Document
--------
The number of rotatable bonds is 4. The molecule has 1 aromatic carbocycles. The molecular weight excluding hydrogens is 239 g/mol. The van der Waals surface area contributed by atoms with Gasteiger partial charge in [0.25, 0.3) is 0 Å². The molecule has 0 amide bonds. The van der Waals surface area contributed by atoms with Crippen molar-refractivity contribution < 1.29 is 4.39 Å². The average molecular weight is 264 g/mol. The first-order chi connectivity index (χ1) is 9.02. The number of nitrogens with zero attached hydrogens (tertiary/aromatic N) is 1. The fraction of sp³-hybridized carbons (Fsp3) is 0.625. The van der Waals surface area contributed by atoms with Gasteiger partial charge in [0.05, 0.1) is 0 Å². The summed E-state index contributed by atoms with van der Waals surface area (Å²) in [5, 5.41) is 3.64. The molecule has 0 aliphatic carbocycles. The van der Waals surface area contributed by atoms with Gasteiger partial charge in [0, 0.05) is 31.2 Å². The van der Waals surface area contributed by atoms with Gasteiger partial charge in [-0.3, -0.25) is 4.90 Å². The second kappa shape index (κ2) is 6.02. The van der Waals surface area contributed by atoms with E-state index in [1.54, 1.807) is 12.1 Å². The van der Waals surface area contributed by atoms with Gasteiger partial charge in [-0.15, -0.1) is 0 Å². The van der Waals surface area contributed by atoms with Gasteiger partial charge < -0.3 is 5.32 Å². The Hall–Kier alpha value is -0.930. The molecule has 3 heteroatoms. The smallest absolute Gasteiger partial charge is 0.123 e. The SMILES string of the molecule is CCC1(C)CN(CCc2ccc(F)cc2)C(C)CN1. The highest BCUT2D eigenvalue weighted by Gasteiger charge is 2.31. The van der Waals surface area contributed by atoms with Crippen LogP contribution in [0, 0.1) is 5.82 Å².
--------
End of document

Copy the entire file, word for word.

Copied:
The number of rotatable bonds is 4. The molecule has 1 aromatic carbocycles. The molecular weight excluding hydrogens is 239 g/mol. The van der Waals surface area contributed by atoms with Gasteiger partial charge in [0.25, 0.3) is 0 Å². The molecule has 0 amide bonds. The van der Waals surface area contributed by atoms with Crippen molar-refractivity contribution < 1.29 is 4.39 Å². The average molecular weight is 264 g/mol. The first-order chi connectivity index (χ1) is 9.02. The number of nitrogens with zero attached hydrogens (tertiary/aromatic N) is 1. The fraction of sp³-hybridized carbons (Fsp3) is 0.625. The van der Waals surface area contributed by atoms with Gasteiger partial charge in [0.05, 0.1) is 0 Å². The summed E-state index contributed by atoms with van der Waals surface area (Å²) in [5, 5.41) is 3.64. The molecule has 0 aliphatic carbocycles. The van der Waals surface area contributed by atoms with Gasteiger partial charge in [0, 0.05) is 31.2 Å². The van der Waals surface area contributed by atoms with Gasteiger partial charge in [-0.3, -0.25) is 4.90 Å². The second kappa shape index (κ2) is 6.02. The van der Waals surface area contributed by atoms with E-state index in [1.54, 1.807) is 12.1 Å². The van der Waals surface area contributed by atoms with Gasteiger partial charge in [-0.15, -0.1) is 0 Å². The van der Waals surface area contributed by atoms with Gasteiger partial charge < -0.3 is 5.32 Å². The Hall–Kier alpha value is -0.930. The molecule has 3 heteroatoms. The smallest absolute Gasteiger partial charge is 0.123 e. The SMILES string of the molecule is CCC1(C)CN(CCc2ccc(F)cc2)C(C)CN1. The highest BCUT2D eigenvalue weighted by Gasteiger charge is 2.31. The van der Waals surface area contributed by atoms with Crippen LogP contribution in [0, 0.1) is 5.82 Å².